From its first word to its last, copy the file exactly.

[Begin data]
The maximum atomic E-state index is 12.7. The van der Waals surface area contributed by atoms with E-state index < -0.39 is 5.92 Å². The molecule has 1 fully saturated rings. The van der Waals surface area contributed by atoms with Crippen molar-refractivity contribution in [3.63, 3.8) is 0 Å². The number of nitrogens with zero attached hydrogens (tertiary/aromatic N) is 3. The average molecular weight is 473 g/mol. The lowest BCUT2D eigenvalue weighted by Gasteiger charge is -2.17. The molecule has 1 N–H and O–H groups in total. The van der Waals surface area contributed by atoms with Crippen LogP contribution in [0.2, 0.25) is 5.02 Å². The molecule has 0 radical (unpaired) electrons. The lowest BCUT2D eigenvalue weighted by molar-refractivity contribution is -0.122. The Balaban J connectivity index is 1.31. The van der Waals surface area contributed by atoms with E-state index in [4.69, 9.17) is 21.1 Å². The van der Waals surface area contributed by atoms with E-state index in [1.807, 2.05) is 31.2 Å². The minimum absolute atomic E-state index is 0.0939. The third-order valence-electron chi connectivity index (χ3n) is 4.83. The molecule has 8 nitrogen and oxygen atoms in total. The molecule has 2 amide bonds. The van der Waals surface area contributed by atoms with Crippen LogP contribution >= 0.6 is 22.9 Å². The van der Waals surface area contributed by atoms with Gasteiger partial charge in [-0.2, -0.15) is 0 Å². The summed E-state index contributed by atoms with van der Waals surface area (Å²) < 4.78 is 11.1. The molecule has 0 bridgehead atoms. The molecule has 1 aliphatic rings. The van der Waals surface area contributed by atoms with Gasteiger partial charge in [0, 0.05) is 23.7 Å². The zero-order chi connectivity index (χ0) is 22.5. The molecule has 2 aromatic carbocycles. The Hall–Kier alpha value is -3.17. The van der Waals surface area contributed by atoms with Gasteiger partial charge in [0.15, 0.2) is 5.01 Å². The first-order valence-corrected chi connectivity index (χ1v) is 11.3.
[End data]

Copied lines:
The maximum atomic E-state index is 12.7. The van der Waals surface area contributed by atoms with E-state index < -0.39 is 5.92 Å². The molecule has 1 fully saturated rings. The van der Waals surface area contributed by atoms with Crippen molar-refractivity contribution in [3.63, 3.8) is 0 Å². The number of nitrogens with zero attached hydrogens (tertiary/aromatic N) is 3. The average molecular weight is 473 g/mol. The lowest BCUT2D eigenvalue weighted by Gasteiger charge is -2.17. The molecule has 1 N–H and O–H groups in total. The van der Waals surface area contributed by atoms with Crippen LogP contribution in [0.2, 0.25) is 5.02 Å². The molecule has 0 radical (unpaired) electrons. The lowest BCUT2D eigenvalue weighted by molar-refractivity contribution is -0.122. The Balaban J connectivity index is 1.31. The van der Waals surface area contributed by atoms with E-state index in [4.69, 9.17) is 21.1 Å². The van der Waals surface area contributed by atoms with E-state index in [1.807, 2.05) is 31.2 Å². The minimum absolute atomic E-state index is 0.0939. The third-order valence-electron chi connectivity index (χ3n) is 4.83. The molecule has 8 nitrogen and oxygen atoms in total. The molecule has 2 amide bonds. The van der Waals surface area contributed by atoms with Crippen LogP contribution >= 0.6 is 22.9 Å². The van der Waals surface area contributed by atoms with Gasteiger partial charge in [-0.2, -0.15) is 0 Å². The summed E-state index contributed by atoms with van der Waals surface area (Å²) < 4.78 is 11.1. The molecule has 0 bridgehead atoms. The molecule has 1 aliphatic rings. The van der Waals surface area contributed by atoms with Gasteiger partial charge in [0, 0.05) is 23.7 Å². The zero-order chi connectivity index (χ0) is 22.5. The molecule has 2 aromatic carbocycles. The Hall–Kier alpha value is -3.17. The van der Waals surface area contributed by atoms with Gasteiger partial charge in [0.15, 0.2) is 5.01 Å². The first-order valence-corrected chi connectivity index (χ1v) is 11.3.